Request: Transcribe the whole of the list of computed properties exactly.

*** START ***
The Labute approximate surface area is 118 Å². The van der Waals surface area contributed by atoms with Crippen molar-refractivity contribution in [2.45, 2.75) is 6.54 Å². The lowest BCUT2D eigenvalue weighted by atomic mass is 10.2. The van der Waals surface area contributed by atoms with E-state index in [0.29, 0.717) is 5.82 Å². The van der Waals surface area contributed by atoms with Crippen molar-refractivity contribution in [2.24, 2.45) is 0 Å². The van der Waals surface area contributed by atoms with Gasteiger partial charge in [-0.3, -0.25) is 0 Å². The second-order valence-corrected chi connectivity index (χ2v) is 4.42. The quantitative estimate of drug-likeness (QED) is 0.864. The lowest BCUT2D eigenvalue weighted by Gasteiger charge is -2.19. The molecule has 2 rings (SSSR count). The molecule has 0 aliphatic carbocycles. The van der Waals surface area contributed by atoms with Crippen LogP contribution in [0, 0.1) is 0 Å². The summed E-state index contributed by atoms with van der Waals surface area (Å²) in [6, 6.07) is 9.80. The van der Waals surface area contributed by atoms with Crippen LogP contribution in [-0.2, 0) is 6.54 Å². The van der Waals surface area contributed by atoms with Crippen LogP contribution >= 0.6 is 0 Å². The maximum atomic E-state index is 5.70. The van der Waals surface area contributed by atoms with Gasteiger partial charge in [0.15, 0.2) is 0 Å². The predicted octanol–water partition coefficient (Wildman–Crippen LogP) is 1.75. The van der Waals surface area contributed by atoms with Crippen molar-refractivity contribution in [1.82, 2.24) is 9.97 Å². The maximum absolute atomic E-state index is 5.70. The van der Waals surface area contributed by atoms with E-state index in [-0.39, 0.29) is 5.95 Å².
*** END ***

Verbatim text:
The Labute approximate surface area is 118 Å². The van der Waals surface area contributed by atoms with Crippen molar-refractivity contribution in [2.45, 2.75) is 6.54 Å². The lowest BCUT2D eigenvalue weighted by atomic mass is 10.2. The van der Waals surface area contributed by atoms with E-state index in [0.29, 0.717) is 5.82 Å². The van der Waals surface area contributed by atoms with Crippen molar-refractivity contribution in [2.24, 2.45) is 0 Å². The van der Waals surface area contributed by atoms with Gasteiger partial charge in [-0.3, -0.25) is 0 Å². The second-order valence-corrected chi connectivity index (χ2v) is 4.42. The quantitative estimate of drug-likeness (QED) is 0.864. The lowest BCUT2D eigenvalue weighted by Gasteiger charge is -2.19. The molecule has 2 rings (SSSR count). The molecule has 0 aliphatic carbocycles. The van der Waals surface area contributed by atoms with Crippen LogP contribution in [0, 0.1) is 0 Å². The summed E-state index contributed by atoms with van der Waals surface area (Å²) in [6, 6.07) is 9.80. The van der Waals surface area contributed by atoms with Crippen LogP contribution in [-0.2, 0) is 6.54 Å². The van der Waals surface area contributed by atoms with Crippen LogP contribution >= 0.6 is 0 Å². The maximum atomic E-state index is 5.70. The van der Waals surface area contributed by atoms with Gasteiger partial charge in [0.15, 0.2) is 0 Å². The predicted octanol–water partition coefficient (Wildman–Crippen LogP) is 1.75. The van der Waals surface area contributed by atoms with Crippen molar-refractivity contribution in [1.82, 2.24) is 9.97 Å². The maximum absolute atomic E-state index is 5.70. The van der Waals surface area contributed by atoms with E-state index in [-0.39, 0.29) is 5.95 Å².